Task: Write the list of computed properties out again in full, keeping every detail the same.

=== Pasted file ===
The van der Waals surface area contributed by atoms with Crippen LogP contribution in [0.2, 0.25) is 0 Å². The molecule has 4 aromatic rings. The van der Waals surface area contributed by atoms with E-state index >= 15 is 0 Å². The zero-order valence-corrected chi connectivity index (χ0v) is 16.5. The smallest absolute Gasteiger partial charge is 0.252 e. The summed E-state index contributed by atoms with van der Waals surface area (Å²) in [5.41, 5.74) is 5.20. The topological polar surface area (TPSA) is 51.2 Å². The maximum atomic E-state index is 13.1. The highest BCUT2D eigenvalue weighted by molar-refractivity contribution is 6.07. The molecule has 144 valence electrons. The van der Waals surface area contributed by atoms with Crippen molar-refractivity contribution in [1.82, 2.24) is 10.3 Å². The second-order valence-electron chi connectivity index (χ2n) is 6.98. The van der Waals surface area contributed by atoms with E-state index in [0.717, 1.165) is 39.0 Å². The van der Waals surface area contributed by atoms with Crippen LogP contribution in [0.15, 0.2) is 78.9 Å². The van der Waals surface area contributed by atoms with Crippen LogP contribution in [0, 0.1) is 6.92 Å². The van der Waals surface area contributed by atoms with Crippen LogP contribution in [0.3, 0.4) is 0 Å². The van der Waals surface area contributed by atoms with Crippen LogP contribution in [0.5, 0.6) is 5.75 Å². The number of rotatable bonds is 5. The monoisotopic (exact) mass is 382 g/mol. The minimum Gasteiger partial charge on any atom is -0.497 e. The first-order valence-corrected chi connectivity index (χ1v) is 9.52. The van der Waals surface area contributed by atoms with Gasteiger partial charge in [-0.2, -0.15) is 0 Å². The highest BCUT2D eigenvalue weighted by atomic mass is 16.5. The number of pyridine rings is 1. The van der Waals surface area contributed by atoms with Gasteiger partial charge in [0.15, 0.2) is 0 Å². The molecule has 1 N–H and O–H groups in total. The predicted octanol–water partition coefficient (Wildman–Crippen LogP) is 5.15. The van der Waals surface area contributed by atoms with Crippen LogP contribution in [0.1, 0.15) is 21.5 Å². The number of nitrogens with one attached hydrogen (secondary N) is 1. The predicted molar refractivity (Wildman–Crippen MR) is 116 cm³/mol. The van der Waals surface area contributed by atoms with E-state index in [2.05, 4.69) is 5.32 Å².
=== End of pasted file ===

The van der Waals surface area contributed by atoms with Crippen LogP contribution in [0.2, 0.25) is 0 Å². The molecule has 4 aromatic rings. The van der Waals surface area contributed by atoms with E-state index >= 15 is 0 Å². The zero-order valence-corrected chi connectivity index (χ0v) is 16.5. The smallest absolute Gasteiger partial charge is 0.252 e. The summed E-state index contributed by atoms with van der Waals surface area (Å²) in [5.41, 5.74) is 5.20. The topological polar surface area (TPSA) is 51.2 Å². The maximum atomic E-state index is 13.1. The highest BCUT2D eigenvalue weighted by molar-refractivity contribution is 6.07. The molecule has 144 valence electrons. The van der Waals surface area contributed by atoms with Crippen molar-refractivity contribution in [1.82, 2.24) is 10.3 Å². The second-order valence-electron chi connectivity index (χ2n) is 6.98. The van der Waals surface area contributed by atoms with E-state index in [0.717, 1.165) is 39.0 Å². The van der Waals surface area contributed by atoms with Crippen LogP contribution in [0.15, 0.2) is 78.9 Å². The van der Waals surface area contributed by atoms with Crippen LogP contribution in [0, 0.1) is 6.92 Å². The van der Waals surface area contributed by atoms with Crippen LogP contribution in [0.3, 0.4) is 0 Å². The van der Waals surface area contributed by atoms with Crippen LogP contribution in [0.5, 0.6) is 5.75 Å². The number of rotatable bonds is 5. The monoisotopic (exact) mass is 382 g/mol. The minimum Gasteiger partial charge on any atom is -0.497 e. The first-order valence-corrected chi connectivity index (χ1v) is 9.52. The van der Waals surface area contributed by atoms with Gasteiger partial charge in [-0.2, -0.15) is 0 Å². The highest BCUT2D eigenvalue weighted by atomic mass is 16.5. The number of pyridine rings is 1. The van der Waals surface area contributed by atoms with Gasteiger partial charge in [0.15, 0.2) is 0 Å². The molecule has 1 N–H and O–H groups in total. The predicted octanol–water partition coefficient (Wildman–Crippen LogP) is 5.15. The van der Waals surface area contributed by atoms with Crippen LogP contribution in [0.1, 0.15) is 21.5 Å². The number of nitrogens with one attached hydrogen (secondary N) is 1. The predicted molar refractivity (Wildman–Crippen MR) is 116 cm³/mol. The van der Waals surface area contributed by atoms with E-state index in [2.05, 4.69) is 5.32 Å².